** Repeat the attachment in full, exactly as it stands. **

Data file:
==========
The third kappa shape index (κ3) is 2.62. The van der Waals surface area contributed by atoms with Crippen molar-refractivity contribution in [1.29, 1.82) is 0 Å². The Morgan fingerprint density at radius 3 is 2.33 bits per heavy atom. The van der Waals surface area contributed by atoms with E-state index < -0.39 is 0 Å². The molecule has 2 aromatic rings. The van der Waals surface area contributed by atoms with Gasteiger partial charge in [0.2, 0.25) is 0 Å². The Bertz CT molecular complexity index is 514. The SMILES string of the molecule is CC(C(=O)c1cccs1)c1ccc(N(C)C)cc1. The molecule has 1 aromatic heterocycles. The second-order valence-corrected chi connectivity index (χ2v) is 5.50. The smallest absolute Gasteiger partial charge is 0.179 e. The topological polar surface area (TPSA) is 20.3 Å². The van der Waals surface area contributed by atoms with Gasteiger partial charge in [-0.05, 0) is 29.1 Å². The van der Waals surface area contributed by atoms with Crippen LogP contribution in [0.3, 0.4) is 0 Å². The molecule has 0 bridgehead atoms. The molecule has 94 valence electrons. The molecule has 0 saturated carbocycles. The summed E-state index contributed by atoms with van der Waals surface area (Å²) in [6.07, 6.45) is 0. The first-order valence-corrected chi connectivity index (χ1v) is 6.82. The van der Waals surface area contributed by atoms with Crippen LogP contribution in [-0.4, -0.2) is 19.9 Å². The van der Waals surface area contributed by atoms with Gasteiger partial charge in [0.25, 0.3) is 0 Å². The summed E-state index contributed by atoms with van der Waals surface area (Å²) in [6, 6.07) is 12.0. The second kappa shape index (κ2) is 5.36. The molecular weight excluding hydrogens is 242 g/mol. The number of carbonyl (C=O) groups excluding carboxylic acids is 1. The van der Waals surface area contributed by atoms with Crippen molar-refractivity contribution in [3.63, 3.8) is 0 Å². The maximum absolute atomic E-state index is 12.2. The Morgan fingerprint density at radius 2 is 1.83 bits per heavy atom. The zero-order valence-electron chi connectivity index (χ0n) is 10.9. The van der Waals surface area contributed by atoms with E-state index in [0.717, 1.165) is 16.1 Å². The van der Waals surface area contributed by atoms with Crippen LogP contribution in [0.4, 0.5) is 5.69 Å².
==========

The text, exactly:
The third kappa shape index (κ3) is 2.62. The van der Waals surface area contributed by atoms with Crippen molar-refractivity contribution in [1.29, 1.82) is 0 Å². The Morgan fingerprint density at radius 3 is 2.33 bits per heavy atom. The van der Waals surface area contributed by atoms with E-state index < -0.39 is 0 Å². The molecule has 2 aromatic rings. The van der Waals surface area contributed by atoms with Gasteiger partial charge in [0.2, 0.25) is 0 Å². The Bertz CT molecular complexity index is 514. The SMILES string of the molecule is CC(C(=O)c1cccs1)c1ccc(N(C)C)cc1. The molecule has 1 aromatic heterocycles. The second-order valence-corrected chi connectivity index (χ2v) is 5.50. The smallest absolute Gasteiger partial charge is 0.179 e. The topological polar surface area (TPSA) is 20.3 Å². The van der Waals surface area contributed by atoms with Gasteiger partial charge in [-0.05, 0) is 29.1 Å². The van der Waals surface area contributed by atoms with Crippen LogP contribution in [0.3, 0.4) is 0 Å². The molecule has 0 bridgehead atoms. The molecule has 94 valence electrons. The molecule has 0 saturated carbocycles. The summed E-state index contributed by atoms with van der Waals surface area (Å²) in [6.07, 6.45) is 0. The first-order valence-corrected chi connectivity index (χ1v) is 6.82. The van der Waals surface area contributed by atoms with Crippen LogP contribution in [-0.4, -0.2) is 19.9 Å². The van der Waals surface area contributed by atoms with Gasteiger partial charge in [0.25, 0.3) is 0 Å². The summed E-state index contributed by atoms with van der Waals surface area (Å²) in [6, 6.07) is 12.0. The second kappa shape index (κ2) is 5.36. The molecular weight excluding hydrogens is 242 g/mol. The number of carbonyl (C=O) groups excluding carboxylic acids is 1. The van der Waals surface area contributed by atoms with Crippen molar-refractivity contribution in [3.63, 3.8) is 0 Å². The maximum absolute atomic E-state index is 12.2. The Morgan fingerprint density at radius 2 is 1.83 bits per heavy atom. The zero-order valence-electron chi connectivity index (χ0n) is 10.9. The van der Waals surface area contributed by atoms with E-state index in [0.717, 1.165) is 16.1 Å². The van der Waals surface area contributed by atoms with Crippen LogP contribution in [0.4, 0.5) is 5.69 Å².